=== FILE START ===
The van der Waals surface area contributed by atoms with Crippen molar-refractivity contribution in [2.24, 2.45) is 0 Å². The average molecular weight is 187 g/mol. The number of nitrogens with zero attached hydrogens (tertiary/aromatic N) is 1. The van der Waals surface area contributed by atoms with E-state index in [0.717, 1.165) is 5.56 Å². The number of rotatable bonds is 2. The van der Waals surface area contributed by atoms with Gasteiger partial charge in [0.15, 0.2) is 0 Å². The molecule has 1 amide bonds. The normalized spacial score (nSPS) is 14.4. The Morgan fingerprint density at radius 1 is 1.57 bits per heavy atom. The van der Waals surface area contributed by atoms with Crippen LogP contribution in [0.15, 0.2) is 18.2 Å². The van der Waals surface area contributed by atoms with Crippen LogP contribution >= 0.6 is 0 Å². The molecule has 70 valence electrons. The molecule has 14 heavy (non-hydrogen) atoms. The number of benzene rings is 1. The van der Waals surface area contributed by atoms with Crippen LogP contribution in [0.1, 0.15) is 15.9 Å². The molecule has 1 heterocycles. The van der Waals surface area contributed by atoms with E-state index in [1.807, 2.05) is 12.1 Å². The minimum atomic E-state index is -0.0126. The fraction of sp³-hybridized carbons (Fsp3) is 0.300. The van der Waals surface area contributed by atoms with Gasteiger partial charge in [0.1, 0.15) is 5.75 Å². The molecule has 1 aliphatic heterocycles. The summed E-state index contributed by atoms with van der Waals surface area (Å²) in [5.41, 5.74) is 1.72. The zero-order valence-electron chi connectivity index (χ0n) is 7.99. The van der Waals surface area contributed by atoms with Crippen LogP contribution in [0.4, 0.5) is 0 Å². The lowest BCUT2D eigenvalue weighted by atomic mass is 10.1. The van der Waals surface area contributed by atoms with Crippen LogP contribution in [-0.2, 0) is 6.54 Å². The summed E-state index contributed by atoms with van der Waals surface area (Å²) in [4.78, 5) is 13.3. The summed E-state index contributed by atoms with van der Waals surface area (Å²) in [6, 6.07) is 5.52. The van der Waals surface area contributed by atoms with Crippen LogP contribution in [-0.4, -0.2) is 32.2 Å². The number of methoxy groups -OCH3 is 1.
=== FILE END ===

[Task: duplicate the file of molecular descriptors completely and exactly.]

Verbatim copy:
The van der Waals surface area contributed by atoms with Crippen molar-refractivity contribution in [2.24, 2.45) is 0 Å². The average molecular weight is 187 g/mol. The number of nitrogens with zero attached hydrogens (tertiary/aromatic N) is 1. The van der Waals surface area contributed by atoms with E-state index in [0.717, 1.165) is 5.56 Å². The number of rotatable bonds is 2. The van der Waals surface area contributed by atoms with Gasteiger partial charge in [0.15, 0.2) is 0 Å². The molecule has 1 amide bonds. The normalized spacial score (nSPS) is 14.4. The Morgan fingerprint density at radius 1 is 1.57 bits per heavy atom. The van der Waals surface area contributed by atoms with Crippen LogP contribution in [0.15, 0.2) is 18.2 Å². The van der Waals surface area contributed by atoms with Crippen LogP contribution >= 0.6 is 0 Å². The molecule has 70 valence electrons. The molecule has 14 heavy (non-hydrogen) atoms. The number of benzene rings is 1. The van der Waals surface area contributed by atoms with Crippen LogP contribution in [0.1, 0.15) is 15.9 Å². The molecule has 1 heterocycles. The van der Waals surface area contributed by atoms with E-state index in [1.807, 2.05) is 12.1 Å². The minimum atomic E-state index is -0.0126. The fraction of sp³-hybridized carbons (Fsp3) is 0.300. The van der Waals surface area contributed by atoms with Gasteiger partial charge in [0.1, 0.15) is 5.75 Å². The molecule has 1 aliphatic heterocycles. The summed E-state index contributed by atoms with van der Waals surface area (Å²) in [5.41, 5.74) is 1.72. The zero-order valence-electron chi connectivity index (χ0n) is 7.99. The van der Waals surface area contributed by atoms with Crippen LogP contribution in [0.4, 0.5) is 0 Å². The lowest BCUT2D eigenvalue weighted by atomic mass is 10.1. The van der Waals surface area contributed by atoms with Crippen LogP contribution in [-0.2, 0) is 6.54 Å². The summed E-state index contributed by atoms with van der Waals surface area (Å²) in [4.78, 5) is 13.3. The summed E-state index contributed by atoms with van der Waals surface area (Å²) in [6, 6.07) is 5.52. The van der Waals surface area contributed by atoms with Crippen LogP contribution in [-0.4, -0.2) is 32.2 Å². The number of methoxy groups -OCH3 is 1.